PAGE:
A lighthouse keeper is the person responsible for tending and caring for a lighthouse, particularly the light and lens in the days when oil lamps and clockwork mechanisms were used. Keepers were needed to trim the wicks, replenish fuel, wind clockworks and perform maintenance tasks such as cleaning lenses and windows. Electrification and other automated improvements such as remote monitoring and automatic bulb changing made paid keepers resident at the lights unnecessary. In the US, periodic maintenance of the lights is now performed by visiting Coast Guard Aids to Navigation teams.
The last manned lighthouse in Australia was Maatsuyker Island lighthouse where the last lighthouse keeper left in 1996.
According to the Canadian Lightkeepers Association, there are 37 staffed lighthouses in British Columbia, Newfoundland and Labrador, though the Canadian Coast Guard has plans to automate these installations. Machias Seal Island, in New Brunswick, has a lighthouse manned by the Canadian Coast Guard. It is kept manned for sovereignty purposes due to the disputed status of the island with the US.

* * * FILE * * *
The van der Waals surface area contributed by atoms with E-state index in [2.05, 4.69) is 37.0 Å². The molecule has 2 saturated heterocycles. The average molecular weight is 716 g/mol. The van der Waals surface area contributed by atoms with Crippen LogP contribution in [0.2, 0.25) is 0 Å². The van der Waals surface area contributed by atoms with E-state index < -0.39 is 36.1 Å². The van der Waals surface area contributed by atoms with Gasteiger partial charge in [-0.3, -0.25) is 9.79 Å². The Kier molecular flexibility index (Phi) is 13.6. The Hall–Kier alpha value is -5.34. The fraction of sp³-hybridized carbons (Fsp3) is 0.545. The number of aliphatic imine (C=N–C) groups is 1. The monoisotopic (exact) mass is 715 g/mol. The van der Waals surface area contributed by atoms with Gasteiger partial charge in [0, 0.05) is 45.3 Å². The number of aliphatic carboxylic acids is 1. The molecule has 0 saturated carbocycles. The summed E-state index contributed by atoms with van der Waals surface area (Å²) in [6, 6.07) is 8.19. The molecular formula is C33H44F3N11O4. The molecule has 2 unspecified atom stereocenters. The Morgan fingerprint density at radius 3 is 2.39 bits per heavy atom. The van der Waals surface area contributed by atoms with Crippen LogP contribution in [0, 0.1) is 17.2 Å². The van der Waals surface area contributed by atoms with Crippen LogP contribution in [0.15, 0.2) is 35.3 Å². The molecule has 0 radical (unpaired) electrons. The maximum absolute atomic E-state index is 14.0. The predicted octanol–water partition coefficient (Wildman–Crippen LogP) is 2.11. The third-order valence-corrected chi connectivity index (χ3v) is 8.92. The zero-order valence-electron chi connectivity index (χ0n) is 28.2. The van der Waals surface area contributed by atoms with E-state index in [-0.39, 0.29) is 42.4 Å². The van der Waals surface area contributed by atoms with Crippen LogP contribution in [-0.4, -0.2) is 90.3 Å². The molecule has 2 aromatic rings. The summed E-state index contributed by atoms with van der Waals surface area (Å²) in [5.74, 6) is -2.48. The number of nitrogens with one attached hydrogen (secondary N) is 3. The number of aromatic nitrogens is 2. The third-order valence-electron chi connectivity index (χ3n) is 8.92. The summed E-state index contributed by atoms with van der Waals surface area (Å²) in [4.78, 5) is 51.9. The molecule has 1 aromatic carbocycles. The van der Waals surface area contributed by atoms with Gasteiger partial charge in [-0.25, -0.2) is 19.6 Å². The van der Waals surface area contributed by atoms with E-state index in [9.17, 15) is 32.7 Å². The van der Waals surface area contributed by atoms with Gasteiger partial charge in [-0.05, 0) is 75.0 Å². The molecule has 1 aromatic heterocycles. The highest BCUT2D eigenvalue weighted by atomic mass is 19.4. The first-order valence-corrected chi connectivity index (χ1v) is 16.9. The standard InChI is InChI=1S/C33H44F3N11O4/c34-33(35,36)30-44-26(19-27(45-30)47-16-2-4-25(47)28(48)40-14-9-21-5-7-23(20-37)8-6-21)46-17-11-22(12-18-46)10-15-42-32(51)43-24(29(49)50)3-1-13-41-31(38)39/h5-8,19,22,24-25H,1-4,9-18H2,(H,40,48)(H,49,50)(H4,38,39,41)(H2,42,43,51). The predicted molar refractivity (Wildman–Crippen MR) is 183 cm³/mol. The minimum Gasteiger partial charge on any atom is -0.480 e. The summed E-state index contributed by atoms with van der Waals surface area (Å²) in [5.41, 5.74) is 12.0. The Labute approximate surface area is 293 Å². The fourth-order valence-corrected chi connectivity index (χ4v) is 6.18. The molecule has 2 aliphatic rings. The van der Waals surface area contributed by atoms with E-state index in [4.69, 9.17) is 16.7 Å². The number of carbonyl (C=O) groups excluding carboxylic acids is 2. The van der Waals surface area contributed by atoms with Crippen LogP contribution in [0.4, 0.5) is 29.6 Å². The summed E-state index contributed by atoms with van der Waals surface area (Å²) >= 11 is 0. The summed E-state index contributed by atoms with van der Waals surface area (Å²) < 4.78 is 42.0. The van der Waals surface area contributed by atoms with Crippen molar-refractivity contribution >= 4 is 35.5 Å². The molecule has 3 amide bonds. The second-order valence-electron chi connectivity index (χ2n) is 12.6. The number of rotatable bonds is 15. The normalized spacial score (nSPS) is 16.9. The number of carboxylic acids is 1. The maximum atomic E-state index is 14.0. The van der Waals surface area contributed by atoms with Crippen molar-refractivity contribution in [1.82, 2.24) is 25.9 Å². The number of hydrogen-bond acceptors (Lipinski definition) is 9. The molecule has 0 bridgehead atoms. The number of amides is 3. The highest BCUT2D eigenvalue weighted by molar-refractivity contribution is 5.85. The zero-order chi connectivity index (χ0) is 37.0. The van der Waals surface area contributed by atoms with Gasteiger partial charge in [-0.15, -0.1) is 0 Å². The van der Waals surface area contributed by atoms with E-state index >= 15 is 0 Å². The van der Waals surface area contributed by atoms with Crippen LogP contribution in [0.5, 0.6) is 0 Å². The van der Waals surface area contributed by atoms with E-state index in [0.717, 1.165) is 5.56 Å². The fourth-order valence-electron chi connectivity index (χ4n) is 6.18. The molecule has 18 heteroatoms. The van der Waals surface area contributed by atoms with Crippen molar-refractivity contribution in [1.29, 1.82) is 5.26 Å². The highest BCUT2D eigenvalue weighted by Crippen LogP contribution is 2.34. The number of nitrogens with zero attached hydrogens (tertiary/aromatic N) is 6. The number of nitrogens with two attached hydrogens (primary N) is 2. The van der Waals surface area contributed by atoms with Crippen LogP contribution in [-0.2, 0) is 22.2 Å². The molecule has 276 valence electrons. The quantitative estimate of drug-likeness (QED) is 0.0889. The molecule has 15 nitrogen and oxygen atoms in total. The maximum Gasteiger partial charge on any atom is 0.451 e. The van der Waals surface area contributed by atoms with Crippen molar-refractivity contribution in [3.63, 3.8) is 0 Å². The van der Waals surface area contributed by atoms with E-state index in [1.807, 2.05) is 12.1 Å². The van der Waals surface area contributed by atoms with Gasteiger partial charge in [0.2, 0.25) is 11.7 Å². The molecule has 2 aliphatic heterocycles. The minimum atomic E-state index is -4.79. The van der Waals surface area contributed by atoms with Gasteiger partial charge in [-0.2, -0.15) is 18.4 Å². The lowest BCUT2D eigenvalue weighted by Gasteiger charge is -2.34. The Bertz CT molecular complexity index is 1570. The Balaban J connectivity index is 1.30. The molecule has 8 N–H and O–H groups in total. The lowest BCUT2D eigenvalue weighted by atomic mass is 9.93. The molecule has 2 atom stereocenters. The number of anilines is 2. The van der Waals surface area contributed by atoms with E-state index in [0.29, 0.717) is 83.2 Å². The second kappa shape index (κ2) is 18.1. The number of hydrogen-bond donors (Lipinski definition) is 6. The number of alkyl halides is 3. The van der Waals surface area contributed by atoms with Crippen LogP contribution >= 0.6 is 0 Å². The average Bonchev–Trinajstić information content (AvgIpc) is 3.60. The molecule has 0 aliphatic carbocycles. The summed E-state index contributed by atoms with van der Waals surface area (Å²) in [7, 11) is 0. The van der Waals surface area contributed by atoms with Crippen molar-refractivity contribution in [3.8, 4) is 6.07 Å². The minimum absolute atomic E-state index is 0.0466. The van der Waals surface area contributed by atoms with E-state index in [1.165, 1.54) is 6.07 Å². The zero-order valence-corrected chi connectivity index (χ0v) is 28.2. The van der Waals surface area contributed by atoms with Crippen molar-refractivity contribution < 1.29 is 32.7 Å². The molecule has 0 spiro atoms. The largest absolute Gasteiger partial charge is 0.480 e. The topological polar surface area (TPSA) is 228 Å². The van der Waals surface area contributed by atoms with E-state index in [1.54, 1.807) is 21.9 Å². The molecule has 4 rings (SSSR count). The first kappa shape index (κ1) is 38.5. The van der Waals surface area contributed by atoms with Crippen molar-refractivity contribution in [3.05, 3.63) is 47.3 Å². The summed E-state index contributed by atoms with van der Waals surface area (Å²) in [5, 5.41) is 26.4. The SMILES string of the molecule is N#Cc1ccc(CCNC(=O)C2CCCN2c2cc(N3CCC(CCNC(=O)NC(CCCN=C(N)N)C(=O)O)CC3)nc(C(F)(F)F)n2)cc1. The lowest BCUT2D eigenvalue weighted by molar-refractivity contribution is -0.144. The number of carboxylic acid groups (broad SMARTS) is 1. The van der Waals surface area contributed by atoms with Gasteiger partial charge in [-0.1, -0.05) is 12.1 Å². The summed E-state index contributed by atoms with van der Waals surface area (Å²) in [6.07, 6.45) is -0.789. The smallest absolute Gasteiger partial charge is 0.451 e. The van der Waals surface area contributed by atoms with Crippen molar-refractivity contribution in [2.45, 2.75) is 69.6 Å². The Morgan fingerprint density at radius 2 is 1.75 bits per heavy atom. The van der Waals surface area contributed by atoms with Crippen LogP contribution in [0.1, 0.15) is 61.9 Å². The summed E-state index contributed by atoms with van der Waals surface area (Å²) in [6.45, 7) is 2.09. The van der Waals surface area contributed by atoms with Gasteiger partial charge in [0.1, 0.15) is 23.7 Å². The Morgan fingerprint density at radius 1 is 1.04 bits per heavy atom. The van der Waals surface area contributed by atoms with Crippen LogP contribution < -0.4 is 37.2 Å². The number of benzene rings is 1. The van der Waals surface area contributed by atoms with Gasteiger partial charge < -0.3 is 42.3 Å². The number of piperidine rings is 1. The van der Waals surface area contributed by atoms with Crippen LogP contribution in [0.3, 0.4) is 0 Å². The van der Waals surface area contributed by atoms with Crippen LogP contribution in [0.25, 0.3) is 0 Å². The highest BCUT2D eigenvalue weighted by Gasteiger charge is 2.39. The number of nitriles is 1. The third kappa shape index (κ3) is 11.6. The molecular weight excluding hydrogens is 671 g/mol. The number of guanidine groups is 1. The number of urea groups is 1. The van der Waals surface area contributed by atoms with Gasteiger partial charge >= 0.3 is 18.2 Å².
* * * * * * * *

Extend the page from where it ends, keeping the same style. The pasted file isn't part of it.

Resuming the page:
The last manned lighthouse in Finland was deserted in 1987.
All French lighthouses are automated, though a few are still manned.
The last lighthouse keeper in Iceland was terminated in 2010.
Baily Lighthouse was the last Irish lighthouse to be unmanned, in 1997.
As of 2011, there were 62 manned lighthouses in Italy
In 2006 Meshima Lighthouse became the last lighthouse in Japan to become automated.
As of 2011, there are two manned lighthouses in the Netherlands, one at Schiermonnikoog and the other at Terschelling.
All lighthouses in New Zealand have been automated since 1990.
The last Norwegian lighthouse keeper moved out of Runde Lighthouse in 2002.
The last manned lighthouse in the United Kingdom, the North Foreland Lighthouse, was automated in 1998.
The last civilian keeper in the United States, Frank Schubert, died in 2003. The last officially manned lighthouse, Boston Light, was manned by the Coast Guard until 1998. It now has volunteer "keepers" whose primary role is to serve as interpretive tour guides for visitors.
This project is for lighthouse keepers everywhere.
Notable lighthouse keepers
- "Knott family" - The Knott family of lighthouse keepers is accredited with the longest period of continuous service in the history of manned lighthouses, commencing in 1730 at South Foreland with William Knott and ending in 1906 at Skerries (Anglesey, Wales) with Henry Thomas Knott who died in 1910 having retired to Crewe.
- "Ida Lewis" - Rhode Island's famous heroine.
- "Fanny Salter" - Chesapeake Bay’s most famous female keeper.